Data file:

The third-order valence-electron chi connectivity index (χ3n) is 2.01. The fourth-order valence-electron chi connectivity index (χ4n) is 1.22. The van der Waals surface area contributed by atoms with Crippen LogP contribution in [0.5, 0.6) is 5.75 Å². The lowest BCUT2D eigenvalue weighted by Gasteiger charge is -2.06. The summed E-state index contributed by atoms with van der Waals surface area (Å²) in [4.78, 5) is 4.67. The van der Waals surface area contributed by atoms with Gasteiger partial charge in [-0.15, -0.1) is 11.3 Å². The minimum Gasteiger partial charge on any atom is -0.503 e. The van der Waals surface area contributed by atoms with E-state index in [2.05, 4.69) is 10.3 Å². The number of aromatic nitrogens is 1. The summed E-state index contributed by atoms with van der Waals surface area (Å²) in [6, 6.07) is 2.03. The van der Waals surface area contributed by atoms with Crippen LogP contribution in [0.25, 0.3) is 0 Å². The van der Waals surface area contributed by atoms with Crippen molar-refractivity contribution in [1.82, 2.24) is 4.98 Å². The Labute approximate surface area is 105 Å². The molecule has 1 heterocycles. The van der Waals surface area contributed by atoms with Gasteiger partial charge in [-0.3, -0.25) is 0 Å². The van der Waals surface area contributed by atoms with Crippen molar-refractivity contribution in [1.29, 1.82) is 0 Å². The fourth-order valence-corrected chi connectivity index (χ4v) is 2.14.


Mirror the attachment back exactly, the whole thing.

The third-order valence-electron chi connectivity index (χ3n) is 2.01. The fourth-order valence-electron chi connectivity index (χ4n) is 1.22. The van der Waals surface area contributed by atoms with Crippen LogP contribution in [0.5, 0.6) is 5.75 Å². The lowest BCUT2D eigenvalue weighted by Gasteiger charge is -2.06. The summed E-state index contributed by atoms with van der Waals surface area (Å²) in [4.78, 5) is 4.67. The van der Waals surface area contributed by atoms with Gasteiger partial charge in [-0.15, -0.1) is 11.3 Å². The minimum Gasteiger partial charge on any atom is -0.503 e. The van der Waals surface area contributed by atoms with E-state index in [2.05, 4.69) is 10.3 Å². The number of aromatic nitrogens is 1. The summed E-state index contributed by atoms with van der Waals surface area (Å²) in [6, 6.07) is 2.03. The van der Waals surface area contributed by atoms with Crippen LogP contribution in [0.25, 0.3) is 0 Å². The van der Waals surface area contributed by atoms with Crippen molar-refractivity contribution in [1.82, 2.24) is 4.98 Å². The Labute approximate surface area is 105 Å². The molecule has 1 heterocycles. The van der Waals surface area contributed by atoms with Gasteiger partial charge in [-0.3, -0.25) is 0 Å². The van der Waals surface area contributed by atoms with Crippen molar-refractivity contribution in [1.29, 1.82) is 0 Å². The fourth-order valence-corrected chi connectivity index (χ4v) is 2.14.